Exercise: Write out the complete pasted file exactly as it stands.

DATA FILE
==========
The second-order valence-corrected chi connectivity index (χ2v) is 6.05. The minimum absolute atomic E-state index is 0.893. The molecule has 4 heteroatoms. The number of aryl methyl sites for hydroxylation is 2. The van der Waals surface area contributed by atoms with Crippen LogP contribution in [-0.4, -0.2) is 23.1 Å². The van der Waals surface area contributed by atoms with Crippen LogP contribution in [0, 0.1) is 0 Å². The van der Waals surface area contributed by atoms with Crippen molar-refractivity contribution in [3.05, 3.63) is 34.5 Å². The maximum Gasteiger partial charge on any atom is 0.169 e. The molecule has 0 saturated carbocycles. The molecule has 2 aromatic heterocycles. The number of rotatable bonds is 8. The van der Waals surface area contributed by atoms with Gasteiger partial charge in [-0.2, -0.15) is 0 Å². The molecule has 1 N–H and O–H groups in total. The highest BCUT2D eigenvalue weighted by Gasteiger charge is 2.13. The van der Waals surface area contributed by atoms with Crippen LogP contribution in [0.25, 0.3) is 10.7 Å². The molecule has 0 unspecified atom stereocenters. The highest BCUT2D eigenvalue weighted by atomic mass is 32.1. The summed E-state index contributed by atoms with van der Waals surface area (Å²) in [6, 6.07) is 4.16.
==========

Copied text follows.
The second-order valence-corrected chi connectivity index (χ2v) is 6.05. The minimum absolute atomic E-state index is 0.893. The molecule has 4 heteroatoms. The number of aryl methyl sites for hydroxylation is 2. The van der Waals surface area contributed by atoms with Crippen LogP contribution in [-0.4, -0.2) is 23.1 Å². The van der Waals surface area contributed by atoms with Crippen LogP contribution in [0, 0.1) is 0 Å². The van der Waals surface area contributed by atoms with Crippen molar-refractivity contribution in [3.05, 3.63) is 34.5 Å². The maximum Gasteiger partial charge on any atom is 0.169 e. The molecule has 0 saturated carbocycles. The molecule has 2 aromatic heterocycles. The number of rotatable bonds is 8. The van der Waals surface area contributed by atoms with Gasteiger partial charge in [-0.2, -0.15) is 0 Å². The molecule has 1 N–H and O–H groups in total. The highest BCUT2D eigenvalue weighted by Gasteiger charge is 2.13. The van der Waals surface area contributed by atoms with Crippen LogP contribution in [0.25, 0.3) is 10.7 Å². The molecule has 0 unspecified atom stereocenters. The highest BCUT2D eigenvalue weighted by atomic mass is 32.1. The summed E-state index contributed by atoms with van der Waals surface area (Å²) in [6, 6.07) is 4.16.